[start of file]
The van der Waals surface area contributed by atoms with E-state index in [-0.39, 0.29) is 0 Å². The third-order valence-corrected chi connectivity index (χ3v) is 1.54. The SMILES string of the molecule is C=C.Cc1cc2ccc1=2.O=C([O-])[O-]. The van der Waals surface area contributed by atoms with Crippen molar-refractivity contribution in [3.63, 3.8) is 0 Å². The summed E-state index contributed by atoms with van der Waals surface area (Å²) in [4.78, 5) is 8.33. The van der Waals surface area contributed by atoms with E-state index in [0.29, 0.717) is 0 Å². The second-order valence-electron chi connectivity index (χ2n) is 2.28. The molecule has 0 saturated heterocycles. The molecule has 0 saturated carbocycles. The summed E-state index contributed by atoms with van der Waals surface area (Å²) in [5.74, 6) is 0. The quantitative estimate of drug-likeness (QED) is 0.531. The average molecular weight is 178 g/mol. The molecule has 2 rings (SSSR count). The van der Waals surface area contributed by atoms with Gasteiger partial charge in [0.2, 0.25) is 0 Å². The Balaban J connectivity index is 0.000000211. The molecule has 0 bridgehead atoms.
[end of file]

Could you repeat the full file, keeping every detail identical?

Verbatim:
The van der Waals surface area contributed by atoms with E-state index in [-0.39, 0.29) is 0 Å². The third-order valence-corrected chi connectivity index (χ3v) is 1.54. The SMILES string of the molecule is C=C.Cc1cc2ccc1=2.O=C([O-])[O-]. The van der Waals surface area contributed by atoms with Crippen molar-refractivity contribution in [3.63, 3.8) is 0 Å². The summed E-state index contributed by atoms with van der Waals surface area (Å²) in [4.78, 5) is 8.33. The van der Waals surface area contributed by atoms with E-state index in [0.29, 0.717) is 0 Å². The second-order valence-electron chi connectivity index (χ2n) is 2.28. The molecule has 0 saturated heterocycles. The molecule has 0 saturated carbocycles. The summed E-state index contributed by atoms with van der Waals surface area (Å²) in [5.74, 6) is 0. The quantitative estimate of drug-likeness (QED) is 0.531. The average molecular weight is 178 g/mol. The molecule has 2 rings (SSSR count). The van der Waals surface area contributed by atoms with Gasteiger partial charge in [0.2, 0.25) is 0 Å². The Balaban J connectivity index is 0.000000211. The molecule has 0 bridgehead atoms.